Beached Starship

Some say that Beech and Raytheon’s turboprop failed because it tried too much, too soon.

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Amazingly enough, the first full-scale production prototype, NC-1, made its first flight a mere 28 months after the Starship was announced. On February 15, 1986, Carr and chief test pilot Bud Francis lifted off from the snow-lined runway at Beech Field. Below the pilot’s window was a heart-shaped decal, a valentine for Olive Ann Beech—one day late. The first flight was replicated for Beech employees and the media later, and two more aircraft would join the test program. Between the airplane’s conception and June 14, 1988, the day it received its FAA type certificate, Bill Brown personally signed 50,000 change orders on more than 2,000 engineering drawings. Major changes were being made to the aircraft through the end of May 1988. Brown saw nothing wrong with that. “Change iteration is the way you maximize an airplane,” he says. Management had a different opinion. Down $350 million and counting, it wanted the airplane on the market. Now.

“If it is certifiable, certify it,” was the edict from Bob Dickerson, Beech’s vice president of engineering, in 1988. In the rush, fixes were not done optimally, often with weight gain as a result, while other fixes were not done at all, such as remedying the Starship’s light pitch sensitivity and heavy, almost truck-like roll response. “The FAA did have some issues, and we ended up with a belt-and-suspender type of approach that was an expedient solution,” says Bernstorf.

The results were disastrous for the aircraft’s early reputation. While Beech had gotten most of the difficult new technology right—from the avionics to the composite structure to the variable-sweep canard—it had let a lot of mundane, old-technology things fall through the cracks. The first production Starship, NC-4, was delivered to a Florida-based beer distributor at the summer 1989 Paris Air Show. The air conditioning on the airplane failed repeatedly. Other common problems included door seal failures, defects in bleed air valves supplying pressurized air, and bad brakes. Starships were tarred as “hangar queens,” and one exasperated operator took a Beech executive to lunch and ordered a special centerpiece—a bowl of lemons. Beech eventually fixed these problems, and airplanes with later serial numbers had few if any problems, but in the death-by-whisper world of business aviation, the damage was done.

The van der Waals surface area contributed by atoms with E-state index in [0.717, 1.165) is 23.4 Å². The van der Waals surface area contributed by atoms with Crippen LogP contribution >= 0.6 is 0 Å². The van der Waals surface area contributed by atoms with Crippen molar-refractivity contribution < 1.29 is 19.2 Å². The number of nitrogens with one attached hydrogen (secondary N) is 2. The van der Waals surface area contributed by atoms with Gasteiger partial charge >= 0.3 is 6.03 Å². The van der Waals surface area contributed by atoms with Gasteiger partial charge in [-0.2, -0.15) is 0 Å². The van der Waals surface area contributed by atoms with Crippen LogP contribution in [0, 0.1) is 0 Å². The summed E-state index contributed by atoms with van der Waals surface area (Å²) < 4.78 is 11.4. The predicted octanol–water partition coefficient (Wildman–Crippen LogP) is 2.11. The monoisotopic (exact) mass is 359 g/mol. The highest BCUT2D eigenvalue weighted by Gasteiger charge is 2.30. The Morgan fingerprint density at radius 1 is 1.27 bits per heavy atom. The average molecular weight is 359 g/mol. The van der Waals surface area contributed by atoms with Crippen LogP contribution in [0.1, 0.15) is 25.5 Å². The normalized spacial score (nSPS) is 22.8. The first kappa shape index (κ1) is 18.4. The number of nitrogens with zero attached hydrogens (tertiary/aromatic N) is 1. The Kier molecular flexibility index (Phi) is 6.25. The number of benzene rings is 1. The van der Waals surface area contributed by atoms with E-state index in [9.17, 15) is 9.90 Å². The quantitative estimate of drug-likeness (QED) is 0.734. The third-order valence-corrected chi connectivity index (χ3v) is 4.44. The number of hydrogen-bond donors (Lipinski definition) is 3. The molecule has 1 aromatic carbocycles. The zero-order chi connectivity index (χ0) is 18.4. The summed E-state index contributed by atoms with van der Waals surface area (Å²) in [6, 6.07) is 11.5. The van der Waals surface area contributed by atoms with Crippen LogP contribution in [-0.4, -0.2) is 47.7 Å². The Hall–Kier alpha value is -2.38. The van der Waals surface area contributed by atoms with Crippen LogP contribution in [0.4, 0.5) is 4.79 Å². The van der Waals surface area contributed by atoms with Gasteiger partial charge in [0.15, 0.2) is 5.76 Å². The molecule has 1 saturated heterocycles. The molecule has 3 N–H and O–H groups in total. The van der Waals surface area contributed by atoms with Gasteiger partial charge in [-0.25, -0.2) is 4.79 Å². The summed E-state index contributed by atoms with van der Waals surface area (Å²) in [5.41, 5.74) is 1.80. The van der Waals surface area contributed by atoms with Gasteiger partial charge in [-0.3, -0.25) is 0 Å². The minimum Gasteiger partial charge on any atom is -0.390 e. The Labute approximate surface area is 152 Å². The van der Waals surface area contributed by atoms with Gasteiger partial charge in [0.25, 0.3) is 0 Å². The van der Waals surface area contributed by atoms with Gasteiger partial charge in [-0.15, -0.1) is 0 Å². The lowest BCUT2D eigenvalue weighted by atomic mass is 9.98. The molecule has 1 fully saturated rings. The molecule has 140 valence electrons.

“What killed that airplane was the reliability issue,” says Tom Carr, who flew 30 of the 53 units produced and logged hundreds of hours training customers. “Once it got that reputation, it was hard to sell airplanes.” And Beech sold its own direct competition: the King Air series, airplanes that flew almost as fast, carried as many as two more passengers, and were known for almost bulletproof reliability. At the 1992 NBAA convention, Beech’s then-president, Jack Braley, told reporters that Starship production would end at serial number NC-53 if sales didn’t pick up. “That was the kiss of death right there,” says Carr. Production ended three years later, at serial number NC-53.

Carr thinks that if Beech had held the Starship off the market for a year to address weight, reliability, and handling issues, “they would still be building Starships today.” Although considered a commercial failure, the Starship project, for those who worked on it, remains the experience of a lifetime. Prior to the Starship, Ric Abbott had worked on high-profile European programs like the Concorde and the Tornado fighter. Even today, he calls the Starship “my favorite program. It was a great time.”

Those lucky enough to fly Starships are similarly enamored. Corporate pilot Wayne Roberts has logged 2,500 hours in Starships over nine years for several owners. He has flown over 60 types of aircraft, but he says nothing handles turbulence better. Since 1995 Bob Bass has logged 1,900 hours in Starships as a corporate pilot for Vertex Aerospace in Madison, Mississippi. “It’s a wonderful airplane to fly, very maneuverable and plenty of power,” he says.

On a broiling summer day, Bob Scherer and I taxi NC-51 up to Burt Rutan’s hangar in Mojave, unannounced. A crowd gathers to greet us, and one of them calls out, “You’re not giving it back [to Raytheon], are you?” Rutan is busy but greets us warmly. To our amazement, we discover that Rutan has never flown in a production Starship, so he, his test pilots, and Scherer pile in and take off. They climb to altitude and shut down an engine, pull full aft stick, and try to spin the airplane—it won’t. After they land, Rutan pulls out a felt-tip pen and autographs the inside of NC-51’s coat closet. As we leave, someone calls after Scherer, “We’ll fix it if you break it.”

Flying back to Los Angeles, Scherer says, “I’m a convert to this design. I couldn’t fly a metal airplane with a tail in the back. Uh-uh. It just seems wrong.”

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